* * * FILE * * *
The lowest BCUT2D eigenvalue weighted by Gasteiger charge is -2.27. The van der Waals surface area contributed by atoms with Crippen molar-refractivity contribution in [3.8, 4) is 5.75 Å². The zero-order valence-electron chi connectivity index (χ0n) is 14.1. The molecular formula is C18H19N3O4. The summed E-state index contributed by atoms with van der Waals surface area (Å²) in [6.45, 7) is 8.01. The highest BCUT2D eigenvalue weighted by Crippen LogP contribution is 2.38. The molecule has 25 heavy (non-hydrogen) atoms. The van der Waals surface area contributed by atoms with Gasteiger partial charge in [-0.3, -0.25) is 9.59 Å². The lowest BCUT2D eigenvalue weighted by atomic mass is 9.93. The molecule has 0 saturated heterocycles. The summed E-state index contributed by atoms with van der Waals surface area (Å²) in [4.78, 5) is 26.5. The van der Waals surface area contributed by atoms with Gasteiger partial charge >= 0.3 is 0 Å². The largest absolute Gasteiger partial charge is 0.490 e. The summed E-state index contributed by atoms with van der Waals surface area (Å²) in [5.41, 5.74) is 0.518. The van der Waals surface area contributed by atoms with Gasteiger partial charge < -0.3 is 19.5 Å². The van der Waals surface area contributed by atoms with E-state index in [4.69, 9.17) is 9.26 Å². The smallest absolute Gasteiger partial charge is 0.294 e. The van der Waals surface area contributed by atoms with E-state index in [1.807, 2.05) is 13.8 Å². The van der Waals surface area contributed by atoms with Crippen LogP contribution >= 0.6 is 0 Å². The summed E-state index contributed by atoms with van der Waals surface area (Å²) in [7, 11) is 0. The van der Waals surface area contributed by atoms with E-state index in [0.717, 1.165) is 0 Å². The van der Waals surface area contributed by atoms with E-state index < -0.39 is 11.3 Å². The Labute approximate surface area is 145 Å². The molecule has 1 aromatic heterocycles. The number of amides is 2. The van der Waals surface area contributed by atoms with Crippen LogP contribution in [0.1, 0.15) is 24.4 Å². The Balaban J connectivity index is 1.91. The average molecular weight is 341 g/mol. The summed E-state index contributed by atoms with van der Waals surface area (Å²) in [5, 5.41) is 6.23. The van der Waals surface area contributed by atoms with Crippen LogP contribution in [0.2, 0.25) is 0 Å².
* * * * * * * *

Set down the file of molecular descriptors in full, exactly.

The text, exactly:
The lowest BCUT2D eigenvalue weighted by Gasteiger charge is -2.27. The van der Waals surface area contributed by atoms with Crippen molar-refractivity contribution in [3.8, 4) is 5.75 Å². The zero-order valence-electron chi connectivity index (χ0n) is 14.1. The molecular formula is C18H19N3O4. The summed E-state index contributed by atoms with van der Waals surface area (Å²) in [6.45, 7) is 8.01. The highest BCUT2D eigenvalue weighted by Crippen LogP contribution is 2.38. The molecule has 25 heavy (non-hydrogen) atoms. The van der Waals surface area contributed by atoms with Gasteiger partial charge in [-0.3, -0.25) is 9.59 Å². The lowest BCUT2D eigenvalue weighted by atomic mass is 9.93. The molecule has 0 saturated heterocycles. The summed E-state index contributed by atoms with van der Waals surface area (Å²) in [4.78, 5) is 26.5. The van der Waals surface area contributed by atoms with Gasteiger partial charge >= 0.3 is 0 Å². The largest absolute Gasteiger partial charge is 0.490 e. The summed E-state index contributed by atoms with van der Waals surface area (Å²) in [5.41, 5.74) is 0.518. The van der Waals surface area contributed by atoms with Gasteiger partial charge < -0.3 is 19.5 Å². The van der Waals surface area contributed by atoms with E-state index in [4.69, 9.17) is 9.26 Å². The smallest absolute Gasteiger partial charge is 0.294 e. The van der Waals surface area contributed by atoms with E-state index in [1.807, 2.05) is 13.8 Å². The van der Waals surface area contributed by atoms with Crippen LogP contribution >= 0.6 is 0 Å². The summed E-state index contributed by atoms with van der Waals surface area (Å²) in [7, 11) is 0. The van der Waals surface area contributed by atoms with E-state index in [0.717, 1.165) is 0 Å². The van der Waals surface area contributed by atoms with E-state index < -0.39 is 11.3 Å². The Labute approximate surface area is 145 Å². The molecule has 1 aromatic heterocycles. The number of amides is 2. The van der Waals surface area contributed by atoms with Crippen LogP contribution in [0.1, 0.15) is 24.4 Å². The Balaban J connectivity index is 1.91. The average molecular weight is 341 g/mol. The summed E-state index contributed by atoms with van der Waals surface area (Å²) in [5, 5.41) is 6.23. The van der Waals surface area contributed by atoms with Crippen LogP contribution in [0.2, 0.25) is 0 Å².